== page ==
The New York State Department of Labor may soon eliminate the “tip credit.” This change would require restaurants and other employers to pay employees the full minimum wage, regardless of how much they make in tips. The full minimum wage will be up to $13.00 per hour in 2018, so this could be a hefty increase in pay for servers, bartenders, and other tipped employees in New York.
The impetus for the change has come from Gov. Andrew Cuomo, who recently issued his fifth proposal for 2018’s State of the State. The proposal calls for public hearings to gather information and views on the effect of eliminating the tip credit.
The tip credit, currently in place in New York and around the United States, allows an employer to pay less than the full minimum wage, with the understanding the employees’ tips will make up the difference. In New York, employers will be able to pay tipped employees as low as $7.50 per hour in 2018. Under federal law, an employer may pay a tipped employee only $2.13 per hour, unless a more protective state law applies.
Tipped employees should follow efforts at the state level to eliminate the tip credit. If Governor Cuomo’s proposal to eliminate the tip credit succeeds, employees in the New York service industry will see a large boost in their hourly rates, as well as numerous other protections offered to New York employees such as “call-in” pay, “spread-of-hours” pay (for workdays over 10 hours), as well as the strict pay statement requirements of the New York Wage Theft Prevention Act. New York is one of the world leaders in the restaurant industry, so other states may follow its lead on this issue.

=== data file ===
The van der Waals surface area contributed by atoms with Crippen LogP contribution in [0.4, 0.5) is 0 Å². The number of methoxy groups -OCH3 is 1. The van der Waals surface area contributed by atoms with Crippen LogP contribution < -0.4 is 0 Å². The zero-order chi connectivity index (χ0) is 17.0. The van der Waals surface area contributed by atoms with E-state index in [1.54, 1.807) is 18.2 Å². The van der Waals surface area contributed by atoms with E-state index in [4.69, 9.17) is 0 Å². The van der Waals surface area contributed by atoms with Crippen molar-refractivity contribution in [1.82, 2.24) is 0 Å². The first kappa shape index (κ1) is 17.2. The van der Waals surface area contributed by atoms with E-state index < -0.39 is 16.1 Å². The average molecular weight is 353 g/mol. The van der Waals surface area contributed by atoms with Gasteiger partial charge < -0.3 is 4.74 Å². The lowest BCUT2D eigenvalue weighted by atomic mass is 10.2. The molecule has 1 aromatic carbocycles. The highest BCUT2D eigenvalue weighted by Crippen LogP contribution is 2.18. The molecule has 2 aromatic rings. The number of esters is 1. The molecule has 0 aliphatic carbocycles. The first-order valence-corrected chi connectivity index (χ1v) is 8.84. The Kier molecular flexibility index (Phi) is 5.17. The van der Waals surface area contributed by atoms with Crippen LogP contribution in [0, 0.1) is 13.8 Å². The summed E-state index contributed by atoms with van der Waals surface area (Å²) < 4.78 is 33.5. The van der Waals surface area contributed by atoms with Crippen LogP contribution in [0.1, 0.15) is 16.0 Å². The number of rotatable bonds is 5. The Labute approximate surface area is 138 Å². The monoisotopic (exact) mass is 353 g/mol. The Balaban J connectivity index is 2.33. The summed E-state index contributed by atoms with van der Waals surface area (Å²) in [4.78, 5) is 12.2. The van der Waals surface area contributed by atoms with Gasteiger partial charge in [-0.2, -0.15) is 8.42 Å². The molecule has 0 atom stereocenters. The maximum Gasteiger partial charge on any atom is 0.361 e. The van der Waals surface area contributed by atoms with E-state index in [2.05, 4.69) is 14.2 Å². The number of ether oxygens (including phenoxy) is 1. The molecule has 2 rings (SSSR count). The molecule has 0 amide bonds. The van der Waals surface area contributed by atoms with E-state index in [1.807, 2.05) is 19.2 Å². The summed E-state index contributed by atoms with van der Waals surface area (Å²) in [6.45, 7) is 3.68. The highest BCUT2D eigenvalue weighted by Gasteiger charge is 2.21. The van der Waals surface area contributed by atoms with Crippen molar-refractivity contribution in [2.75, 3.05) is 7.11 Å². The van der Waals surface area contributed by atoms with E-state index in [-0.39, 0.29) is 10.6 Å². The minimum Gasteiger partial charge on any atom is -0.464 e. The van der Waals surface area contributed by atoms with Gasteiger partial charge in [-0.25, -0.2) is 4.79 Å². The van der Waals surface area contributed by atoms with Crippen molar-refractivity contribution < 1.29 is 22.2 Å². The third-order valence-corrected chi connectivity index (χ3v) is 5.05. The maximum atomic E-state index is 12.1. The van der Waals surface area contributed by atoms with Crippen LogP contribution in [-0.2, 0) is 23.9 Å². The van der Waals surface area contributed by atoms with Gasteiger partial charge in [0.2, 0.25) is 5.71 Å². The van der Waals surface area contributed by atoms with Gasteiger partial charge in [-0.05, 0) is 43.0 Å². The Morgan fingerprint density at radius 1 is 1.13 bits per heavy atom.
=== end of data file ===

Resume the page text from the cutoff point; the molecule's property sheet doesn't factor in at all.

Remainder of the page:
Currently, employers in all states must adhere to the provisions of the Fair Labor Standards Act regarding tipped employees, which include:
- Employees cannot be required to contribute tips to “the house” or to management.
- Employees cannot be required to pool tips with employees whose job duties do not involve customer interaction.
- Employees cannot be required to spend over 20% of their shifts on duties unrelated to their position as a tipped employee.
- Employers must inform employees of the provisions of the Fair Labor Standards Act governing tipped employees (see if your employer has a wage poster).
- Employers must pay employees at least the “tip credit” minimum wage (currently $2.13 under federal law), as well as additional amounts if the employee does not receive enough tips in the workweek to cover the tip credit.
The attorneys at the Wage Authority Group have represented a variety of tipped workers in New York and other states, including servers, bartenders, car washers, and exotic dancers. Feel free to call in if you’re looking for tips on how to protect your rights as a tipped employee.
Image link: https://pixabay.com/en/working-women-bartender-oyster-house-2419549/